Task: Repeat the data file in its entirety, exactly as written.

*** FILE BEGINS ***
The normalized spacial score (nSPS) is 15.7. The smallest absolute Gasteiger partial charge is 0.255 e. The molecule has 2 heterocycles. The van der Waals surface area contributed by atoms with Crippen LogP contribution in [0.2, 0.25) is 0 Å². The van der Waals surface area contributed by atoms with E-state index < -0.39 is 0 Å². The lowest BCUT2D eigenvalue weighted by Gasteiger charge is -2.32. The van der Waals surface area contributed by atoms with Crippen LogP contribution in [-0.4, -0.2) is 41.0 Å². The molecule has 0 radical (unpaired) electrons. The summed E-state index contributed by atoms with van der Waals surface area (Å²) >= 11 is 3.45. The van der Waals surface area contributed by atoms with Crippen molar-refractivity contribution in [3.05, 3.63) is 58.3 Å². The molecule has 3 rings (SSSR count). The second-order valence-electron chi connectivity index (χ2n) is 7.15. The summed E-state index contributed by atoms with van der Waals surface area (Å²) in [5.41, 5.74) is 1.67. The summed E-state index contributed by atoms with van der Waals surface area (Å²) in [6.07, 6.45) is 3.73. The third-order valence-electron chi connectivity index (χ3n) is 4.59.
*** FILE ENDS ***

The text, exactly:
The normalized spacial score (nSPS) is 15.7. The smallest absolute Gasteiger partial charge is 0.255 e. The molecule has 2 heterocycles. The van der Waals surface area contributed by atoms with Crippen LogP contribution in [0.2, 0.25) is 0 Å². The van der Waals surface area contributed by atoms with E-state index < -0.39 is 0 Å². The lowest BCUT2D eigenvalue weighted by Gasteiger charge is -2.32. The van der Waals surface area contributed by atoms with Crippen LogP contribution in [-0.4, -0.2) is 41.0 Å². The molecule has 0 radical (unpaired) electrons. The summed E-state index contributed by atoms with van der Waals surface area (Å²) >= 11 is 3.45. The van der Waals surface area contributed by atoms with Crippen molar-refractivity contribution in [3.05, 3.63) is 58.3 Å². The molecule has 3 rings (SSSR count). The second-order valence-electron chi connectivity index (χ2n) is 7.15. The summed E-state index contributed by atoms with van der Waals surface area (Å²) in [5.41, 5.74) is 1.67. The summed E-state index contributed by atoms with van der Waals surface area (Å²) in [6.07, 6.45) is 3.73. The third-order valence-electron chi connectivity index (χ3n) is 4.59.